(CBS Connecticut) — Governor John Rowland was back in a federal courtroom today, as the Second Circuit Court of Appeals heard his bid to overturn his campaign finance conviction.

Two of the three judges hearing the case asked questions skeptical of some of Rowland’s claims. The third judge participated by video, and said little.

Rowland’s defense attorney Andrew Fish is arguing that a law under which the former state leader was charged should be read narrowly, and that it therefore should not apply to crimes the former governor was convicted of.

But one of the judges said that the law includes a broad range of activity. She questioned why the defense called the law the former governor was charged under an anti-shredding statute.  The judge pointed out that the law does not contain the word shredding.

Another judge questioned why the law should not apply, if it specifically prohibited the falsification of a document, and if a contract Rowland had proposed was a complete fabrication.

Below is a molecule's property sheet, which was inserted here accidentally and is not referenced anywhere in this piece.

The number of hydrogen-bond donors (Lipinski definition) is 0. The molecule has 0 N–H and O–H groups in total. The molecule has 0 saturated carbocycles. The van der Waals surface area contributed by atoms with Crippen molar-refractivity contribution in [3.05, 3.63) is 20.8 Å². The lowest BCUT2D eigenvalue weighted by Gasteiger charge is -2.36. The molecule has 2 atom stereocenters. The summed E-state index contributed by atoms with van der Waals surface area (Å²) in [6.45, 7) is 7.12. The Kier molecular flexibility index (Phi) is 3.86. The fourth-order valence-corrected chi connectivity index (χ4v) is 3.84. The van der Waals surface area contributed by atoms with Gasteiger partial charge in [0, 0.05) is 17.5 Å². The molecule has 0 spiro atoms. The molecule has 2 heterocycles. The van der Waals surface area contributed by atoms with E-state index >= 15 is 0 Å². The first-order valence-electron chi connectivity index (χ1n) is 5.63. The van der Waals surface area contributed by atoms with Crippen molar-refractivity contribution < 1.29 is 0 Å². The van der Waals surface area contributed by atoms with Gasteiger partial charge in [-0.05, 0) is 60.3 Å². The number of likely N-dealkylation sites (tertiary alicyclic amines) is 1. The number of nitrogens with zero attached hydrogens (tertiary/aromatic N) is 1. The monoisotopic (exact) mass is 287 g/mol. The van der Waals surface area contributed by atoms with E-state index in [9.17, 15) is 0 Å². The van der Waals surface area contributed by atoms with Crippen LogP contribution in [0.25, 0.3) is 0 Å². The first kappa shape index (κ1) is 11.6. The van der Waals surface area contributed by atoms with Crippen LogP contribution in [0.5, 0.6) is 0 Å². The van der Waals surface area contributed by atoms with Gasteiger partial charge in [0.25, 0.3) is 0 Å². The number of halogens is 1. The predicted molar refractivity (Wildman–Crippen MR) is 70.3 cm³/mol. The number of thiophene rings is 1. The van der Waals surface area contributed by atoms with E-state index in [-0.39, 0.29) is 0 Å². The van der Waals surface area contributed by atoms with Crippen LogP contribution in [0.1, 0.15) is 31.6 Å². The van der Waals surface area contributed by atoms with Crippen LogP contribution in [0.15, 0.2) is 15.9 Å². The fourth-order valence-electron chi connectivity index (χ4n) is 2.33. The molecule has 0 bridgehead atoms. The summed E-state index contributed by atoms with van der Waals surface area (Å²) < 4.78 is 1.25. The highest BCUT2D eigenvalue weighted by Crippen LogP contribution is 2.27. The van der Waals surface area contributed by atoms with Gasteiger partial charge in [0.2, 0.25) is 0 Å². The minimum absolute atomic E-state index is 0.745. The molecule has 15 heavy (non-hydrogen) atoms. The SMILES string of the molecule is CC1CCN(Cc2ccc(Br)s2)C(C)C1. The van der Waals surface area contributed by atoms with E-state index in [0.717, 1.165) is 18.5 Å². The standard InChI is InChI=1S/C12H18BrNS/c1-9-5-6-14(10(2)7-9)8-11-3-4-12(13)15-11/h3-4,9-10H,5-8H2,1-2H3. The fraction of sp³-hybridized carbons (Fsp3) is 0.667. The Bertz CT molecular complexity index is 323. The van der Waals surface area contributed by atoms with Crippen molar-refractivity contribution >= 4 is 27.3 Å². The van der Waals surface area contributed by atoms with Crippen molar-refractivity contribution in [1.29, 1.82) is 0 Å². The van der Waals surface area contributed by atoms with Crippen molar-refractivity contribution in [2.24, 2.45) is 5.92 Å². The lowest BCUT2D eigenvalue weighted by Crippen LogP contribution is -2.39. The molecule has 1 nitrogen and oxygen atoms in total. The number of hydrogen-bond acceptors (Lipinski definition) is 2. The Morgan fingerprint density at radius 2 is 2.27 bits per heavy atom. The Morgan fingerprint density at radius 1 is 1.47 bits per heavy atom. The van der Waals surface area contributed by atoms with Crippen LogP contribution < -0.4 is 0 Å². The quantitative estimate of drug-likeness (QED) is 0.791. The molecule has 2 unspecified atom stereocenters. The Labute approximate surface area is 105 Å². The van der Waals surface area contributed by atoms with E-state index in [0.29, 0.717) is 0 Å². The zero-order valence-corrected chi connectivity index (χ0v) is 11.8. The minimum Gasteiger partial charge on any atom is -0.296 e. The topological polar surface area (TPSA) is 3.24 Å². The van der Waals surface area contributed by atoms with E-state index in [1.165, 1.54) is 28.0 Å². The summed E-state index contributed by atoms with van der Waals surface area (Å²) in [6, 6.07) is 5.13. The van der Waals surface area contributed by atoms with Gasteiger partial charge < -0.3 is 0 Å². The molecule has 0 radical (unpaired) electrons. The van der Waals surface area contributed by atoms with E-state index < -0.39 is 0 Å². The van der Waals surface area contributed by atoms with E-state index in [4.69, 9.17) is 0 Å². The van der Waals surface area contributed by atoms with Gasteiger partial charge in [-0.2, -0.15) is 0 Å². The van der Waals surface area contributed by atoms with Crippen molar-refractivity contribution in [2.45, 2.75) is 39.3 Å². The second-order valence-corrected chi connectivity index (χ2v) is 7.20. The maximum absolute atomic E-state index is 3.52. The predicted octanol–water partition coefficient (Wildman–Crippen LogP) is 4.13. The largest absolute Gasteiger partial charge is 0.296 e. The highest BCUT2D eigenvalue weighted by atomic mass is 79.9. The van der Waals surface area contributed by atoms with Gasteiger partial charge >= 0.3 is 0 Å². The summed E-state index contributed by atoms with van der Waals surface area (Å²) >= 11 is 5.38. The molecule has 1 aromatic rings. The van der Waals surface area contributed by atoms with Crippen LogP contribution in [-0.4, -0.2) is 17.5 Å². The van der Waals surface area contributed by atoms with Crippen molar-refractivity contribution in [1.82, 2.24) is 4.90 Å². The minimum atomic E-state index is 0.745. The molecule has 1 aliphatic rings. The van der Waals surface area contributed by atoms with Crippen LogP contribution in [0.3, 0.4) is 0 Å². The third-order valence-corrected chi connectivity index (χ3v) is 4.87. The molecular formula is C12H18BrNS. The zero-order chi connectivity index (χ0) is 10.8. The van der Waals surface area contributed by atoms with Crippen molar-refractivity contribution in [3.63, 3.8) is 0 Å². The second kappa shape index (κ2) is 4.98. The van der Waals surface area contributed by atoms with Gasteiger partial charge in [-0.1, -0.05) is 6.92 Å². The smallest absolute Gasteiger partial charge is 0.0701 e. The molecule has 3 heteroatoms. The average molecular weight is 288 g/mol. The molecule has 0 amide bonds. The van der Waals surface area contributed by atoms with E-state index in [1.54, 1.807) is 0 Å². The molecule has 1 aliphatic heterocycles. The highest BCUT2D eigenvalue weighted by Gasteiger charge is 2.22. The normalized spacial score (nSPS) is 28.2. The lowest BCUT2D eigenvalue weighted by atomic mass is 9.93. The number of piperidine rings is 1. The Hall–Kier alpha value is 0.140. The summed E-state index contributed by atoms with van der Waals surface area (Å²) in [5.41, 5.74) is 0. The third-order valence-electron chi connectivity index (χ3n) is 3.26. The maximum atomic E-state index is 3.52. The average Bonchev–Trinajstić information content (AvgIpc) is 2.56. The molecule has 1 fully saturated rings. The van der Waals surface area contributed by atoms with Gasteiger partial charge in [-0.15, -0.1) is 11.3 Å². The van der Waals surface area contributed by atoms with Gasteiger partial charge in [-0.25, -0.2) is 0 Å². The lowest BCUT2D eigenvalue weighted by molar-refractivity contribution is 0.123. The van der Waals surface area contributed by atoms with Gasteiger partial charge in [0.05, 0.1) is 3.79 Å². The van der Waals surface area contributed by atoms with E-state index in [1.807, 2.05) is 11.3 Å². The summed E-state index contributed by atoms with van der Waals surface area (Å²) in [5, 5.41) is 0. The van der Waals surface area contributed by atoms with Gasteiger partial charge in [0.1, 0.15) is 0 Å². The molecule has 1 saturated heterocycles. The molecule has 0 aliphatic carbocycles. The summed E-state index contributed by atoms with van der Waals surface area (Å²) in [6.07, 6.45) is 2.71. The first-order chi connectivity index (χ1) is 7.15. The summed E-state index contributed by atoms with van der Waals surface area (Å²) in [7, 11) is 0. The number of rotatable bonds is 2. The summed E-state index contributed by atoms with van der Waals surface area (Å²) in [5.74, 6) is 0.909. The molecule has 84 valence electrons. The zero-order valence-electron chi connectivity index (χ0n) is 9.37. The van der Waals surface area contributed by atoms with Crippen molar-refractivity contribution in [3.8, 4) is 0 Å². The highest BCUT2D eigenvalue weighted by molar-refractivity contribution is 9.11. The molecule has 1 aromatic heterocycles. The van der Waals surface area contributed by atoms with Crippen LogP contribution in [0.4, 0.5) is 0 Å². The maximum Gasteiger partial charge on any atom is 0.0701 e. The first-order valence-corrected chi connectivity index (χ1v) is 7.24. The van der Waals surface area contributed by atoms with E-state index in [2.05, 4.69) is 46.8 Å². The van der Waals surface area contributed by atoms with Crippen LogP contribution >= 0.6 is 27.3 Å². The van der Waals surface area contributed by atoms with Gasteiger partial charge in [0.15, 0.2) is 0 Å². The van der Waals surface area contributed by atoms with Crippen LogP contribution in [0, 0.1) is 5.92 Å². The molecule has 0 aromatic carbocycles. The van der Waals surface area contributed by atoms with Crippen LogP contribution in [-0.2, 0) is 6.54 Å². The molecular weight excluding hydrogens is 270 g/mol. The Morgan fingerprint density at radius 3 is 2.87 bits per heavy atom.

The law is a provision of the Sarbanes-Oxley business accounting and record keeping act.

The former governor’s lawyer said no reasonable jury could conclude that the document was falsified, in part because the law that the former governor was charged under applies to existing documents that were altered after their creation.

The defense said when the contract  was drawn up, no one was thinking about an investigation.

Rowland was convicted of trying to use bogus contracts to hide payments from candidates for congress.  He unsuccessfully tried to get one candidate to pay him through a charity dog shelter.  A second candidate did pay him  through her husband’s nursing home and rehabilitation company.

Rowland was present, along with his wife Patty and several other supporters.  The former governor and his wife left the courthouse hand-in-hand.


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